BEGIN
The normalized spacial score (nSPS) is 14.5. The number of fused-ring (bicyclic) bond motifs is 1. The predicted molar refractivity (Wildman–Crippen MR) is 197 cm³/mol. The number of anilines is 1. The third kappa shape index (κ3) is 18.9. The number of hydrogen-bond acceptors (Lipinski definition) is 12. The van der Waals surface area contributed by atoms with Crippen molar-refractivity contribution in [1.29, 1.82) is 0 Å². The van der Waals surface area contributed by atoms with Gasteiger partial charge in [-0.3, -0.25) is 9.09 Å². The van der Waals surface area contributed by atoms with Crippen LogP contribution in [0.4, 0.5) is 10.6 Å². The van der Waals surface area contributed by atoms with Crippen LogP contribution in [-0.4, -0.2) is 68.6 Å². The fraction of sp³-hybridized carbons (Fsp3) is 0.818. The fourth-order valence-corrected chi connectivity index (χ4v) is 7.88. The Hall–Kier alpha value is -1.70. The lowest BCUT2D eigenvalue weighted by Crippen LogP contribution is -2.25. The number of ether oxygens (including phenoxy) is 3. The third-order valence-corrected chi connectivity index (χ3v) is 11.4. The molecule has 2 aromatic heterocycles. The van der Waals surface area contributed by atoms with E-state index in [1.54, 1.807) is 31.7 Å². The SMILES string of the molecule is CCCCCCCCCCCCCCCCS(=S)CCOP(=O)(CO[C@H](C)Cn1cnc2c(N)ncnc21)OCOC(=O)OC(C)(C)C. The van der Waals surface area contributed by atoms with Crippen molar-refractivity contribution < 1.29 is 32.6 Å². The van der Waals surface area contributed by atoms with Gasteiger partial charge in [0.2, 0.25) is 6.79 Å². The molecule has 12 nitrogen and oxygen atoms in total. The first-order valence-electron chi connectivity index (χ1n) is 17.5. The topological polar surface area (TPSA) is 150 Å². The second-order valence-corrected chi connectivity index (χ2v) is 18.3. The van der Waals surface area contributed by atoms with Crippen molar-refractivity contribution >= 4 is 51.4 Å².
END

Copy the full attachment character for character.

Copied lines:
The normalized spacial score (nSPS) is 14.5. The number of fused-ring (bicyclic) bond motifs is 1. The predicted molar refractivity (Wildman–Crippen MR) is 197 cm³/mol. The number of anilines is 1. The third kappa shape index (κ3) is 18.9. The number of hydrogen-bond acceptors (Lipinski definition) is 12. The van der Waals surface area contributed by atoms with Crippen molar-refractivity contribution in [1.29, 1.82) is 0 Å². The van der Waals surface area contributed by atoms with Gasteiger partial charge in [-0.3, -0.25) is 9.09 Å². The van der Waals surface area contributed by atoms with Crippen LogP contribution in [0.4, 0.5) is 10.6 Å². The van der Waals surface area contributed by atoms with Crippen LogP contribution in [-0.4, -0.2) is 68.6 Å². The fraction of sp³-hybridized carbons (Fsp3) is 0.818. The fourth-order valence-corrected chi connectivity index (χ4v) is 7.88. The Hall–Kier alpha value is -1.70. The lowest BCUT2D eigenvalue weighted by Crippen LogP contribution is -2.25. The number of ether oxygens (including phenoxy) is 3. The third-order valence-corrected chi connectivity index (χ3v) is 11.4. The molecule has 2 aromatic heterocycles. The van der Waals surface area contributed by atoms with E-state index in [1.54, 1.807) is 31.7 Å². The SMILES string of the molecule is CCCCCCCCCCCCCCCCS(=S)CCOP(=O)(CO[C@H](C)Cn1cnc2c(N)ncnc21)OCOC(=O)OC(C)(C)C. The van der Waals surface area contributed by atoms with Crippen molar-refractivity contribution < 1.29 is 32.6 Å². The van der Waals surface area contributed by atoms with Gasteiger partial charge in [0.2, 0.25) is 6.79 Å². The molecule has 12 nitrogen and oxygen atoms in total. The first-order valence-electron chi connectivity index (χ1n) is 17.5. The topological polar surface area (TPSA) is 150 Å². The second-order valence-corrected chi connectivity index (χ2v) is 18.3. The van der Waals surface area contributed by atoms with Crippen molar-refractivity contribution >= 4 is 51.4 Å².